Director George Cukor's 1935 adaptation of Charles Dickens' "David Copperfield" is sparked by a wealth of memorable performances and old-fashioned Hollywood glamour.
As entertaining as it is uneven, "David Copperfield" (screening at the Muckenthaler Cultural Center on Friday, Sept. 7) only lightly suggests the harder aspects of the novel but is unerringly true to Dickens' characters. The uncommon rightness of the casting is still impressive and the performances, suitably caricatured but always human, are often surprising in their audacity. For Dickens fans and movie fans alike, there is a trove of riches.
The word definitive applies to several portrayals, namely Basil Rathbone's Mr. Murdstone, Jessie Ralph's Peggotty, Maureen O'Sullivan's Dora and Edna May Oliver's Aunt Betsey. Roland Young, one of Hollywood's very best rogues, abandons his charm completely to make Uriah Heep a masterpiece of bizarre vocalization and sinuous gesture.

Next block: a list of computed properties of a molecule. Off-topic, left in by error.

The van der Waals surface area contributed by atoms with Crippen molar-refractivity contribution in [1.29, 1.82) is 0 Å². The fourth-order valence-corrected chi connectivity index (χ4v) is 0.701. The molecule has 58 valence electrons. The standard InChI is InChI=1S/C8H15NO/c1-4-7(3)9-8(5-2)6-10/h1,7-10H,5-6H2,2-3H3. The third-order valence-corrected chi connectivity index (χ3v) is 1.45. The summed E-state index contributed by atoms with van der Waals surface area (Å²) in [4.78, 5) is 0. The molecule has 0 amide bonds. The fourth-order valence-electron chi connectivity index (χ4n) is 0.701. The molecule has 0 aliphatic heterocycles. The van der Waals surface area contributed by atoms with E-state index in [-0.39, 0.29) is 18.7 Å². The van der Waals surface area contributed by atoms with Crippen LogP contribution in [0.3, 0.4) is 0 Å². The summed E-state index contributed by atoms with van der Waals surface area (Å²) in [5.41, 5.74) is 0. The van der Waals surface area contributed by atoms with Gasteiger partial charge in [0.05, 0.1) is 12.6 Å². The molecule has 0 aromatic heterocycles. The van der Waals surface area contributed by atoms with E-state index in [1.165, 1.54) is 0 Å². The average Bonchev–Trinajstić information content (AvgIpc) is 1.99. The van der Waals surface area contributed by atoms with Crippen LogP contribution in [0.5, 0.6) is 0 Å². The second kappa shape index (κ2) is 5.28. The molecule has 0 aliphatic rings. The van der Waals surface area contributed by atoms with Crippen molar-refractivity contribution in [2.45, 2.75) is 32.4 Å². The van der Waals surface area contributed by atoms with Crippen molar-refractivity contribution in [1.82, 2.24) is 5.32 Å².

Most memorable of all is W.C. Fields as Micawber, an instance where a role's demands and an actor's gifts achieve a harmony seldom seen. Both Freddie Bartholomew and Frank Lawton--as a boy and adult David, respectively--manage to be as winning as possible, considering the scenery chewing going on all around them.